- See why we are excited!
- Learn more
- Read how we did it!
- Start saving
- Compare us to your current solution
Please suggest any that you have found effective in the comments and I will continue to update the list as they come to me.
SKMurphy functions as a startup advisor to help you understand the process of building a business. We understand the challenges of selecting an advisor–and advising entrepreneurs–and have blogged about it a few times:
- “Seeing The Elephant: The Entrepreneur’s Challenge of Integrating Advice“
- “The Challenge of Advising Entrepreneurs“
- “Advising Entrepreneurs“
- “We Don’t Encourage Individuals to Form a Startup“
- “Doing Less with Less“
We offer a no-cost, no-obligation MVP Readiness Assessment.
Request a consultation at https://skmtest.wufoo.com/forms/skmurphy-office-hours/
We all want it – an engaged and interested audience. Here are three easy ways to make your website more interactive and engaging to your audience.
1. Ask Questions
Asking questions is the best way to encourage questions. Maybe it is time to add surveys, online chat, office hours, or a blog post with questions to your site. An example is “Are you looking for advice?” with a “Request an Office Hour”
2. Add a Poll
People love knowing how they compare to others. Polls are common in online presentations. It may be time to add them to your website. One example is a community (www.bootstrappersbreakfast.com) that shares resources with their the “best of” polls. See one example about least productive hours of the work day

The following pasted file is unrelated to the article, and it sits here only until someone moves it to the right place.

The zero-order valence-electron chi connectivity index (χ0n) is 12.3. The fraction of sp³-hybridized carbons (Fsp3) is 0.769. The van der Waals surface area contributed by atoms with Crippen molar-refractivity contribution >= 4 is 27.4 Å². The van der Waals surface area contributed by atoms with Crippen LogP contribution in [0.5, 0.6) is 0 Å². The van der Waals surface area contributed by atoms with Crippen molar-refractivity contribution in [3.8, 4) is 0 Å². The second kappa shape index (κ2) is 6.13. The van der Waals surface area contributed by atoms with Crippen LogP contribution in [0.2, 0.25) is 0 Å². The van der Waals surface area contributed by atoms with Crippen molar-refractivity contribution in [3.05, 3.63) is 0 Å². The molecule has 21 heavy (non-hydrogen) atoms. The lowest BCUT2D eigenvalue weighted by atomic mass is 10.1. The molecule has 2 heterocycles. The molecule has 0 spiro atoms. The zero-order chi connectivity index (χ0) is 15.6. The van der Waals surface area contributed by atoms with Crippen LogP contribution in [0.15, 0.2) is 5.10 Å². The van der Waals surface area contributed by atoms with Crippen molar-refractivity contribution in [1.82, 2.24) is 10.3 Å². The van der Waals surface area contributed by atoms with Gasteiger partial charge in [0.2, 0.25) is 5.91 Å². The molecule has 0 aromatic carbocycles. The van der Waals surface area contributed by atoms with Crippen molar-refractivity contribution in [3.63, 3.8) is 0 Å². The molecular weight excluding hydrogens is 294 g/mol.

3. Provide an Assessment
Collect data from your audience and build an assessment with an online questionnaire or survey. See one example about website credibility
SKMurphy develops highly relevant and valuable content to attract, acquire, and engage customers. We help our clients organize and clearly articulate their experiences and insights in ways that generate inquires. We develop an editorial calendar that complements SEO strategy and ecosystem partner relationships. We always consider audio, video, and animation options in addition leveraging public speaking events.
Here are a couple of articles that we developed:
- Are You Making a Medical Device?
- Nurse Case Manager’s RTW ROI Whitepaper
- Reduce risk by managing leading edge components
- Bill Review Silos Cost Payers Over $2 Billion
- Lucene: An Interview with Otis Gospodnetic
And here is some example videos
- BeamWise Demo For BiOS 2014
- UR Now Selects DataCare’s Utilization Review Software